21. Point Method The compensable factors of key jobs are used to develop the wage curve. Points are assigned to each factor, and the total points are associated with a specific pay level.

  22. Illustration of a Wage Curve Using the Point Method of Job Evaluation Wage curve passes through the midpoint of each pay grade $ Points

  23. Point Assignments for Four Compensable Factors

  24. Discussion Question: In developing a wage curve, why is it so important for the key jobs to be equitably paid jobs?

  25. X Pay $ Y Points Wage Curve Based on 15 Key Jobs

  26. Factor Comparison Method • Identify key (benchmark) jobs • Identify job factors • Rank jobs • Assign monetary amounts to each job on each factor • Compare unique jobs with key jobs

  27. Guide Chart-Profile Method A job evaluation system that is basically a factor comparison system, although it is also very similar to the point method since it uses points.

  28. Job Pricing and Pay Rate Administration

  29. Job Pricing The process of placing a dollar value on the worth of a job is referred to as job pricing.

  30. Pay Grades Constructed Along the Wage Curve Maximum Hourly wage Red circle rate Trend line Maximum for labor grade 2 Minimum limit line Starting wage for labor grade 2 Pay range

  31. Two Pay Ranges 10% $ 20% Points

  32. Discussion Question: What are compa-ratios and how can they be used?

  33. Discussion Question: What are red circle rates? What alternative methods does a company have for handling red circle rates?

  34. Adjustments for Inflation • Administrative problems may arise when the wage structure has to be adjusted due to inflation or internal changes within the organization, such as job redesign. • What are the consequences of adjusting the wage curve?

  35. Individual Pay Rate Determination The relative pay of individuals who perform similar jobs in the same company.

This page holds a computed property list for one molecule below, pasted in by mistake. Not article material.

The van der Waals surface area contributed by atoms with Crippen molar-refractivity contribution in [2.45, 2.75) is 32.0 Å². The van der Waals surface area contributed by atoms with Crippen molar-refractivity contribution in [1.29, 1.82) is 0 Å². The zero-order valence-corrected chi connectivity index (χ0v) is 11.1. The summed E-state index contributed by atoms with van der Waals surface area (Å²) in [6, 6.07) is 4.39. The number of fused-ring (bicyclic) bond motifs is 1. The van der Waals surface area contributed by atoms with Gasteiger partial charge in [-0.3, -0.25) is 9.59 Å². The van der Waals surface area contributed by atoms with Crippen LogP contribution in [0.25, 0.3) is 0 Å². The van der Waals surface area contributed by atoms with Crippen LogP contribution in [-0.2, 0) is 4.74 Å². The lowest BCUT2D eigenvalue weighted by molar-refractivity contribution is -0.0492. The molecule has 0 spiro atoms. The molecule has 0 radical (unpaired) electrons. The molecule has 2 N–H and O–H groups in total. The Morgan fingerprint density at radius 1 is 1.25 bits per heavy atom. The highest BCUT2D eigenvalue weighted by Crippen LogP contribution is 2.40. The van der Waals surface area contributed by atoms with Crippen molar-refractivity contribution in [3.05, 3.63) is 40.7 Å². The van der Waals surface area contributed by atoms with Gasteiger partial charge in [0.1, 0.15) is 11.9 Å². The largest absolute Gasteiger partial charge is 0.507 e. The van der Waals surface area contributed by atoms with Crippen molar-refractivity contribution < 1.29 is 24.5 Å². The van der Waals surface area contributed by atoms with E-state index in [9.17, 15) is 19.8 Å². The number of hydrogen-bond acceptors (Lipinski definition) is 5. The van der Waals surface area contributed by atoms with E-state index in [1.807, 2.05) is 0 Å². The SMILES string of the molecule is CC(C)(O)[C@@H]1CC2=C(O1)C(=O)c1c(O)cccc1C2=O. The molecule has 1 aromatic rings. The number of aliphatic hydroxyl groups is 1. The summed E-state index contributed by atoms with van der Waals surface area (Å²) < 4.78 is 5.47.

36. Pay Decisions Pay decisions are controlled by two basic processes. • The design of the wage structure • The formal budgeting process

  37. Economic Factors Affecting Compensation

  38. Economic Factors Affect Compensation • Inflation • Interest rates • Industry competition • Foreign competition • Economic growth • Demographic trends

  39. Demographic Trends The labor market is primarily influenced by five demographic forces: • birthrates • participation rates • immigration • Education • unemployment How can demographic trends in the labor market impact wages?

  40. Discussion Question: How does an increase or decrease in unemployment rates influence a company's compensation system?

  41. Incentive Compensation Systems

  42. Money & Motivation Theories How is money viewed in the following theories? • Need Theory • Self-determination Theory • Expectancy Theory • Equity Theory • Goal Setting Theory

  43. Discussion Question: According to Expectancy Theory, what should a supervisor do to motivate an employee?

  44. Efforts to Reduce Inequity Inequity can exist when people are either overpaid or underpaid. Both conditions or inequity motivate individuals to establish a more equitable exchange. What methods do individuals use to reduce inequity?

  45. Incentive Compensation Plays a strategic role in increasing organizational effectiveness.

  46. Merit-Increase Guidelines: Fixed Increase or Discretionary Increase

  47. Straight piecework: 25 cents/unit $ Taylor’s differential piece-rate plan: 22 cents/unit if less than standard; 27 cents/unit if more than standard Standard Number of units produced A Comparison of Straight Piecework & F.W. Taylor’s Differential Piece-Rate Plan

  48. The Standard Hour Plan Workers are paid an hourly wage, but the hour is measured in units produced rather than in minutes.

  49. The Halsey Premium Plan • Workers receive a guaranteed hourly wage plus a percentage (33 percent was recommended) of the wage for any time saved. • The actual production standards are determined by past performance rather than by time-and-motion studies.